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Shop Direct and Tesco have the fastest websites among Europe’s top retailers, according to a new report from Radware and Level 3.

According to data included in the white paper, 57% of online shoppers will abandon a site if it hasn’t loaded after three seconds.

So Radware conducted a survey of the IR400 European ecommerce sites to see if they met this expectation.

Each site was tested using a range of browsers but the findings in the report are for Google Chrome, which is the most widely adopted browser in the EU.

Overall, the median web page load time was 7.04 seconds, which is double the time it would take for a majority of consumers to abandon their purchase.

As mentioned the research found that UK retailers Shop Direct and Tesco had the fastest load times at 1.69 seconds and 1.72 seconds respectively.

This roughly tallies with a test I ran last year looking at the site speed of the top 10 UK retailers. It found that Tesco and Amazon had the fastest homepages, while Next clocked the slowest load time.

It’s interesting to note that Currys is among the slowest retailers in the Radware report, as it recently overhauled its website using responsive design. However the redesign clearly hasn’t yet had an impact on optimising the site speed.

The research found that the median load time for new visitors was 7.04 seconds, however around a quarter (24%) of sites took longer than 10 seconds to load and 8% took more than 15 seconds.

Interestingly, for returning visitors the median load time decreased significantly to 1.81 seconds.

The importance of site speed for ecommerce sites is well documented, and we’ve previously highlighted research which shows that a one second delay in loading time can cause a 7% loss in customer conversions.

Yet Radware’s research found that one in four ecommerce sites takes more than 10 seconds to load.

Resource requests

One way of reducing page load times is to limit the number of resource requests, such as CSS, Javascript and image files.

Each use of these resources represents one server round trip that is needed to pull all of the page’s resources to the user’s browser.

The median IR400 site had 76 resource requests, however one out of three of the pages tested contained 100 or more resource requests and 2% involved 200 or more.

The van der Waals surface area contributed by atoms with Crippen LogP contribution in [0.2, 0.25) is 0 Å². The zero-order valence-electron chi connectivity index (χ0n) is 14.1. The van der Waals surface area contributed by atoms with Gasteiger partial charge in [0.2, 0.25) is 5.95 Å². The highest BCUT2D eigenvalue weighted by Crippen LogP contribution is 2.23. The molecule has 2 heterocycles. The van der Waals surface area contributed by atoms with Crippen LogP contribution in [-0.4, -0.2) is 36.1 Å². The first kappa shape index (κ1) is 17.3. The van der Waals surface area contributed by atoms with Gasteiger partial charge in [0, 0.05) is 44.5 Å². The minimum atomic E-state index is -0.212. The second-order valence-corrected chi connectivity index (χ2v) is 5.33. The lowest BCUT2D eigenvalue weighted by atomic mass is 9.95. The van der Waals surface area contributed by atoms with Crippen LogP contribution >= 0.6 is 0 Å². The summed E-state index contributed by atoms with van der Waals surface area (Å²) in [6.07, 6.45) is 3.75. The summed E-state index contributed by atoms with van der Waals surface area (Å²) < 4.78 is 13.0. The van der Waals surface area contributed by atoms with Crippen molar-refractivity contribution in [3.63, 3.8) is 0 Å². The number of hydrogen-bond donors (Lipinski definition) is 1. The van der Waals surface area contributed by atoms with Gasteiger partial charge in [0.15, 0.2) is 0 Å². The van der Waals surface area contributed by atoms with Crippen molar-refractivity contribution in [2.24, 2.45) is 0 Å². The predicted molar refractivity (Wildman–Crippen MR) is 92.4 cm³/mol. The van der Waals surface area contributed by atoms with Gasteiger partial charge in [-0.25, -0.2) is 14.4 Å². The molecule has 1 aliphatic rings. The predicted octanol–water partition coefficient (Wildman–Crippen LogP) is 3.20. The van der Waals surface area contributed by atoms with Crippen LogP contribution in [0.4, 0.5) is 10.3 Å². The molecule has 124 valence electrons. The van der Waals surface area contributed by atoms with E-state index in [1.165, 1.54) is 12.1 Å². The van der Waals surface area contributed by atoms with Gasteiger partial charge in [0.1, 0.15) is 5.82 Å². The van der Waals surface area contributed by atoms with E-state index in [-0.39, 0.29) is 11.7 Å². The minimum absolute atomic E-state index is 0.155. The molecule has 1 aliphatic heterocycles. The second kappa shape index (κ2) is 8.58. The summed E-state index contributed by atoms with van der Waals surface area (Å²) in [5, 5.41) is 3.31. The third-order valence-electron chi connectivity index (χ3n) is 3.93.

This chart shows the number of sites vs. the amount of resource requests

David Moth

Published 19 March, 2013 by David Moth @ Econsultancy

David Moth is Editor and Head of Social at Econsultancy. You can follow him on Twitter or connect via Google+ and LinkedIn

1674 more posts from this author

Comments (5)

Andrew McGarry

Andrew McGarry, Managing Director at McGarry Fashion

Recoding 3rd party generic javascript code is a quick win many companies don't execute. And then compound the issue by throwing the kitchen sink at the user with far too many share buttons!

Thanks, Social Media Execs! ;)

about 3 years ago

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Matt Berry, Online Search & Affiliate Marketing Executive at dabs.com

Have anyone used Tesco's website recently?
Their homepage might be speedy to load, but trying to use the groceries shopping section is infuriating. It's horribly slow, prone to crashing and a usability nightmare.
The mobile version is almost unusable.

about 3 years ago

Malcolm Duckett

Malcolm Duckett, CEO at Magiq

This IS nice to see. We are often harangued by people who say Celebrus's (and Magiq's) ability to collect detailed behavioural data about individuals might slow a site down - so to see one of our customers (shop direct) leading the performance field is proof if it was ever needed that our Tag-Free Technology really does speed site's performance and remove the need for complex performance-dragging tag management solutions. Well done, Shop Direct!

about 3 years ago

Chris Wright

Chris Wright, Solution Strategist - Retail Practice at Demandware

Very bad methodology behind this:

1) Ignores Safari, ruling out anyone using Apple's native browser (e.g. lots of iPad, Mac users)

2) Not much data collected - only 3 tests over 3 weeks! Doesn't account for seasonality or outliers so cannot be said to be statistically relevant

3) Data collected from a Netherlands location meaning download times are useful for comparison at best and do not actually reflect real user experience!

4) No device segmentation - it's easy to build a fast site when users are on a PC on a broadband connection, this report would be much more interesting if it showed Mobile speeds too (Mobile is the fastest growing channel so ignoring it seems odd as well)

I wouldn't go round quoting headlines from this in a hurry!

about 3 years ago

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Geoff Paddock

The report has highlighted a key issue. Sitemorse routinely tests page load times for websites across a variety of sectors, not just retail, and the results are published quarterly. See the summaries page for each of our surveys for data on hiow long pages took to load.

about 3 years ago

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